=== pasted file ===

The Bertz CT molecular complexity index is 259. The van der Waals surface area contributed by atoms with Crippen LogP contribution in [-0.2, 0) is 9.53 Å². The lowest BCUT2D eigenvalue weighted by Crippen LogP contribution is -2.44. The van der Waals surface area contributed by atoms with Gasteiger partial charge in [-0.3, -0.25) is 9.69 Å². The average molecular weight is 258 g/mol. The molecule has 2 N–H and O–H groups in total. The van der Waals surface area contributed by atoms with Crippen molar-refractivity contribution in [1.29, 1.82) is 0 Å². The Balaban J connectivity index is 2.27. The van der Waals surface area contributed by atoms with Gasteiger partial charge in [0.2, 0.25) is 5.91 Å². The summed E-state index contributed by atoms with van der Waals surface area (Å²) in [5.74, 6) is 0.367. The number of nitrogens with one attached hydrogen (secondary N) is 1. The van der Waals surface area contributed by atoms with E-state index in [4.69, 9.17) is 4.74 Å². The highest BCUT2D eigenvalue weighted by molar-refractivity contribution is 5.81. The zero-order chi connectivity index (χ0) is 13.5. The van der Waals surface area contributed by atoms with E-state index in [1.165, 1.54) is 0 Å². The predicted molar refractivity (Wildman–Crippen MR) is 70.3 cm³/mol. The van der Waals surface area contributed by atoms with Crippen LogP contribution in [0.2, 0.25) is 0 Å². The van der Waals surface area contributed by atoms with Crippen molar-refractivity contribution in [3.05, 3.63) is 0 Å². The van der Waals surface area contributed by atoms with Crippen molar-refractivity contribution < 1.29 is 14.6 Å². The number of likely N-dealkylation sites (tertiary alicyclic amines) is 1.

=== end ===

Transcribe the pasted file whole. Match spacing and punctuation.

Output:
The Bertz CT molecular complexity index is 259. The van der Waals surface area contributed by atoms with Crippen LogP contribution in [-0.2, 0) is 9.53 Å². The lowest BCUT2D eigenvalue weighted by Crippen LogP contribution is -2.44. The van der Waals surface area contributed by atoms with Gasteiger partial charge in [-0.3, -0.25) is 9.69 Å². The average molecular weight is 258 g/mol. The molecule has 2 N–H and O–H groups in total. The van der Waals surface area contributed by atoms with Crippen molar-refractivity contribution in [1.29, 1.82) is 0 Å². The Balaban J connectivity index is 2.27. The van der Waals surface area contributed by atoms with Gasteiger partial charge in [0.2, 0.25) is 5.91 Å². The summed E-state index contributed by atoms with van der Waals surface area (Å²) in [5.74, 6) is 0.367. The number of nitrogens with one attached hydrogen (secondary N) is 1. The van der Waals surface area contributed by atoms with E-state index in [4.69, 9.17) is 4.74 Å². The highest BCUT2D eigenvalue weighted by molar-refractivity contribution is 5.81. The zero-order chi connectivity index (χ0) is 13.5. The van der Waals surface area contributed by atoms with E-state index in [1.165, 1.54) is 0 Å². The predicted molar refractivity (Wildman–Crippen MR) is 70.3 cm³/mol. The van der Waals surface area contributed by atoms with Crippen LogP contribution in [0.2, 0.25) is 0 Å². The van der Waals surface area contributed by atoms with Crippen molar-refractivity contribution in [3.05, 3.63) is 0 Å². The van der Waals surface area contributed by atoms with Crippen molar-refractivity contribution < 1.29 is 14.6 Å². The number of likely N-dealkylation sites (tertiary alicyclic amines) is 1.